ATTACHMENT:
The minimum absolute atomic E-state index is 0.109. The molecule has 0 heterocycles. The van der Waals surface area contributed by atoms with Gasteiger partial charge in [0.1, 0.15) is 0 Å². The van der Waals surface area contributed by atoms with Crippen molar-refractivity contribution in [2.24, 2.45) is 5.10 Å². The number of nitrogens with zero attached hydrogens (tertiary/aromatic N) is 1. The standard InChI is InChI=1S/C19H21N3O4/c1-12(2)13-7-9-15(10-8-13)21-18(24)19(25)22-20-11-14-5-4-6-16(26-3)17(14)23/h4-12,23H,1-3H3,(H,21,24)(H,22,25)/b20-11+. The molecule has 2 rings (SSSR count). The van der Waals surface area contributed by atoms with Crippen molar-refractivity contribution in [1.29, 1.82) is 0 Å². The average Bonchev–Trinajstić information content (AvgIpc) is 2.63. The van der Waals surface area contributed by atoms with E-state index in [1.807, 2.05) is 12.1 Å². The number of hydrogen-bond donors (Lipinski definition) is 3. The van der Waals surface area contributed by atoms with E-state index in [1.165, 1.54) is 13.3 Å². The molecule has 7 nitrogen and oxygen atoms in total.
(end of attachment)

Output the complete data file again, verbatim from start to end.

The minimum absolute atomic E-state index is 0.109. The molecule has 0 heterocycles. The van der Waals surface area contributed by atoms with Gasteiger partial charge in [0.1, 0.15) is 0 Å². The van der Waals surface area contributed by atoms with Crippen molar-refractivity contribution in [2.24, 2.45) is 5.10 Å². The number of nitrogens with zero attached hydrogens (tertiary/aromatic N) is 1. The standard InChI is InChI=1S/C19H21N3O4/c1-12(2)13-7-9-15(10-8-13)21-18(24)19(25)22-20-11-14-5-4-6-16(26-3)17(14)23/h4-12,23H,1-3H3,(H,21,24)(H,22,25)/b20-11+. The molecule has 2 rings (SSSR count). The van der Waals surface area contributed by atoms with Crippen molar-refractivity contribution in [1.29, 1.82) is 0 Å². The average Bonchev–Trinajstić information content (AvgIpc) is 2.63. The van der Waals surface area contributed by atoms with E-state index in [1.807, 2.05) is 12.1 Å². The number of hydrogen-bond donors (Lipinski definition) is 3. The van der Waals surface area contributed by atoms with E-state index in [1.165, 1.54) is 13.3 Å². The molecule has 7 nitrogen and oxygen atoms in total.